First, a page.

O me, what fray was here?
Yet tell me not, for I have heard it all.
Here’s much to do with hate, but more with love. (I.i.)

Romeo makes his first appearance a few moments after the Prince has ended a fight between Montagues and Capulets. These lines establish that Romeo is tired of the feud between the two families. He compares the families’ hatred to his own love for Rosaline, which establishes the close connection between love and violence running throughout the play.

I fear too early, for my mind misgives;
Some consequence, yet hanging in the stars,
Shall bitterly begin. (I.iv)

Romeo agrees to attend the Capulets’ ball, but he fears his decision may set off a chain of events that will end in tragedy. Throughout the play we get a strong sense that Romeo and Juliet cannot escape their fates. When Romeo says that the consequences of his decision are “hanging in the stars,” he reminds the audience that the “star-crossed” lovers of the Prologue are doomed to die.

O she doth teach the torches to burn bright.
It seems she hangs upon the cheek of night
As a rich jewel in an Ethiope’s ear. (I.v.)

These lines express Romeo’s first impression of Juliet. In discussing his love for Rosaline, Romeo uses stale clichés drawn from the Petrarchan love poetry that was popular in Shakespeare’s day. As soon as he sees Juliet, Romeo’s language takes on a striking and original quality, which suggests that his passion for her is authentic.

But soft, what light through yonder window breaks?
It is the east, and Juliet is the sun. (II.ii.)

As Romeo approaches Juliet’s bedroom, he describes her in language drawn from astrology, such as suns, moons, and stars. This grandiose imagery suggests that Romeo believes his love for Juliet is not earthbound, but transcendent. Juliet herself is a force as powerful as the sun, the literal center of the universe. However, astrological imagery also reminds the audience that Romeo and Juliet are “star-crossed”—in other words, fated to die. The following lines read “arise, fair sun, and kill the envious moon,” suggesting that Romeo’s love for Juliet has supplanted his previous, weaker infatuation with Rosaline.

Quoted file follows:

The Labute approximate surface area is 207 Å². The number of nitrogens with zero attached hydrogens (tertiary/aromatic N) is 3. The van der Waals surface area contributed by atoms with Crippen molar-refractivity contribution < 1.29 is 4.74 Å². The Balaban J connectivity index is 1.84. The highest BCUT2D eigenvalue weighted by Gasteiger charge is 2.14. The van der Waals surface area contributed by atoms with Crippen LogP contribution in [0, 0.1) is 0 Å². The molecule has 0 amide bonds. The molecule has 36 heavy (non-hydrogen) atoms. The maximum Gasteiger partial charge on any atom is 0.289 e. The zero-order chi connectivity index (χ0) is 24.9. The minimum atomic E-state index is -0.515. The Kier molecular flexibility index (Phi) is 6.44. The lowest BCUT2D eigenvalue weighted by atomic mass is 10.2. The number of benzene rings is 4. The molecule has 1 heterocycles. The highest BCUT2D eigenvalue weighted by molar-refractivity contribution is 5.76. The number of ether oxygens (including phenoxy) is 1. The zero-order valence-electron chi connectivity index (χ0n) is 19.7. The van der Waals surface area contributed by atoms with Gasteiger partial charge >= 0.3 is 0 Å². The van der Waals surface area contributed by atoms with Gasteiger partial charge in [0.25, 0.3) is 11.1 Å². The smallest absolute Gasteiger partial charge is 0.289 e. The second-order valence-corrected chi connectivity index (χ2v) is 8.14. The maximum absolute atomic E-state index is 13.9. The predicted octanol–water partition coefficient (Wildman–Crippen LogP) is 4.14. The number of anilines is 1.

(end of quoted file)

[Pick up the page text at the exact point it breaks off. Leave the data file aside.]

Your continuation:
With love’s light wings did I o’erperch these walls,
For stony limits cannot hold love out. (II.ii.)

Juliet asks Romeo how he has managed to reach her bedroom, and this is his reply. These lines show that for Romeo, love is freedom. As a lover, he can ignore the boundaries set by the feud between Montagues and Capulets. Yet Romeo’s words also suggest that he retains a primarily abstract and poetic understanding of love, more fantasy than reality.

O sweet Juliet
Thy beauty hath made me effeminate
And in my temper softened valor’s steel! (III.i.)

When Tybalt kills Mercutio, Romeo regrets not fighting Tybalt himself. This is a turning point in Romeo’s story. Up until now, Romeo has been trying to free himself from the feud between Montagues and Capulets as well as the masculine code of honor that keeps the feud going. When he blames Juliet for making him “effeminate,” he is embracing the masculine code once more.

Let’s talk; it is not day. (III.v.)

This line is the first moment in the play when it seems Romeo and Juliet might have a chance to talk about something besides their love for one another. However, the chance never comes, because Romeo has to escape from Verona. This moment emphasizes that Romeo and Juliet’s love is new and immature. Part of the play’s tragedy is that the lovers will never have the chance to have an adult relationship.

I defy you, stars! (V.i.)

Romeo refuses to accept Juliet’s death. He decides to return to Verona, but his attempt to defy the “stars” only succeeds in bringing about his tragic fate, which emphasizes that the lovers’ destiny is inescapable. Because the Prologue references the lovers’ “star-crossed” fate, every subsequent reference to the stars, or to the heavens in general, reminds the audience of the sad fate awaiting the lovers, and their inability to avoid it, try though they might.